A depression road hump
A built up road hump.
And in Tanzania, you do not make your way around the roads on the shoulder.
This volcanic rock will make short work of or tires.
And what do you see sharing the road with your vehicle? In addition to a variety of tourist vehicles, a smaller number of privately owed cars, there are busses, vans and a wide variety of alternative methods of carrying materials.
Again, remember these are pictures from a moving vehicle,
and often I was too late to get a good shot - I saw the
object to photograph and couldn't get a shot quickly enough.
Enough excuses for terrible pictures?
This man was carrying a huge load of corn stocks on his bike.
These guys are carrying heavy loads of bananas
We saw this type of cab only in a small section of Tanzania - not in the cities or large towns
Sheet metal being pulled on a cart. We saw both rebar, lumber and metal
so large and heavy the either two men were pulling , or one pulled and
one carried the rear of the load from behind.
How much straw and/ corn could you carry on your cart or bike?
How many mattresses?
Heavy enough load to have one pull and two push
And there's always the opportunity for a short conversation. Ignore the backed up traffic!
Termite hills and dry fields
We saw this "dust devil" from about two miles away. It was larger before I got the shot.
Dry winds, heat and even dryer dust
I had seen "things" for lack of a better word, in the trees as we drove down the road. Not everywhere, but wherever they were, there were always several. When I asked Samuel what they were, he told us they were bee hives.
This got Pam excited, as she is our resident bee keeper - she had started a hive just last year.
We had to stop, walk over and get some pictures.
Samuel told us he had several hives - to be very careful, as these are angry, aggressive bees.
I guess these are the African bees causing so much trouble here in the United States.
The bee hives are made of hollowed out logs and hung from tree branches.
This is what I walked on to get to the bee hives.
Water, water, no-where and not a drop to drink.
We simply don't appreciate our water resources! I know I've complained about having to drink bottled water everywhere we've travels other than Britain and Greece - but there was water!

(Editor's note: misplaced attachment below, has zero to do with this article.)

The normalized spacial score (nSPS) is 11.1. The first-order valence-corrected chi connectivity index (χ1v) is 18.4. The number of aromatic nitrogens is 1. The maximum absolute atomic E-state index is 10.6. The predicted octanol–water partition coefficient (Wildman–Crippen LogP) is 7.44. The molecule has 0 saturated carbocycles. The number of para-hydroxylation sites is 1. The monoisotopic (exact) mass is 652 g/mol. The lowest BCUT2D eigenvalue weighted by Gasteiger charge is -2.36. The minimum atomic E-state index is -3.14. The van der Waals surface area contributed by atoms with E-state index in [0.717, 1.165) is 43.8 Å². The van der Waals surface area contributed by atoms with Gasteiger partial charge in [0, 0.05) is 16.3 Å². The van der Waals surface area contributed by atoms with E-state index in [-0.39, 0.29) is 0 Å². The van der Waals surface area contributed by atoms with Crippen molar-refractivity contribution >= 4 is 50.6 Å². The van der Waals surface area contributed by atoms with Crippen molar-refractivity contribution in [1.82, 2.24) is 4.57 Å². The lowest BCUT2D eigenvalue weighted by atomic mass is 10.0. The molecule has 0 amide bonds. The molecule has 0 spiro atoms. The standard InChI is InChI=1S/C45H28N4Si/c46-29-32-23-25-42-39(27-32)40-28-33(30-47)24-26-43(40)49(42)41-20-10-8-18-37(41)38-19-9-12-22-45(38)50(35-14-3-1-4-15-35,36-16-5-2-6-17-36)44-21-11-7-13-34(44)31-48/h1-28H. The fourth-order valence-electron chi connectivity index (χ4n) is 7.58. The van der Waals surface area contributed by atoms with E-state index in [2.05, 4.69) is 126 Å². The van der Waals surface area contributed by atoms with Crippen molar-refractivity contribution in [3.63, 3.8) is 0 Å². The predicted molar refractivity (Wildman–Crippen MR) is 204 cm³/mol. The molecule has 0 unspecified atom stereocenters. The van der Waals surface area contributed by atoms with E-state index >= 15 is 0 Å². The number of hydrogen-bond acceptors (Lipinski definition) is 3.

Here all water seems to be carried for miles and miles by whatever means available.
Here a man has his mules loaded down and he carries an extra on his head.
This bus is carrying as many water containers as passengers.
Mules piled high with water, and even more containers yet to be carried.
Both beasts of burden and their keeper are tired and rest in the shade.
This poor woman is carrying 2 five gallon containers on her back.
How many miles has she walked?
Water in the home made saddle bags
Just how much water can his overloaded bus carry?
Cattle just walking stir up a cloud of dust in this dry country
Just dry - how else to describe?
As the Samburu article in Time said:
Head north ... Once you pass the mountain and descend onto the dusty Samburu plain, however, the weather evaporates. The first town you reach is Archer's Post, a collection of dusty shacks around a truck stop... says elder Leadisimo Lehgalee, 69, the Samburu are forced to watch the daily deluge over Mount Kenya while enduring a drought on their land that began in I997. Inevitably, jealousy and desperation turn to enmity... "That's the Samburu life."
These are called Political Camels - pushed upon some tribes village by the Tanzanian Government
OK, I can't pass up pictures of cat / kittens in any country
A heavy load on a dusty road
Too many shots of Mount Meru as we go down the road
Never fear, you can always get a wireless signal in Tanzania - and in Kenya for that matter. There was nowhere that we saw either Hodge or Samuel fail to have a call go through.
We were warned that it is election time in Tanzania and to avoid any involvement
Samuel told us which flags and which colors stood for the different parties.
Several times in towns we ran into political vehicles with their loud speakers blaring,
flags waving and people calling out .
But, regardless of the politics, it appears the people remain poor
We stopped at a lodge in the city for lunch - obviously run by the Serena Lodges group
Coffee plants and coffee beans
Trees, plans and flowers seen after lunch
The road to the airport - plane jitters already!
Leaving Tanzania with fond memories and a desire to come back with family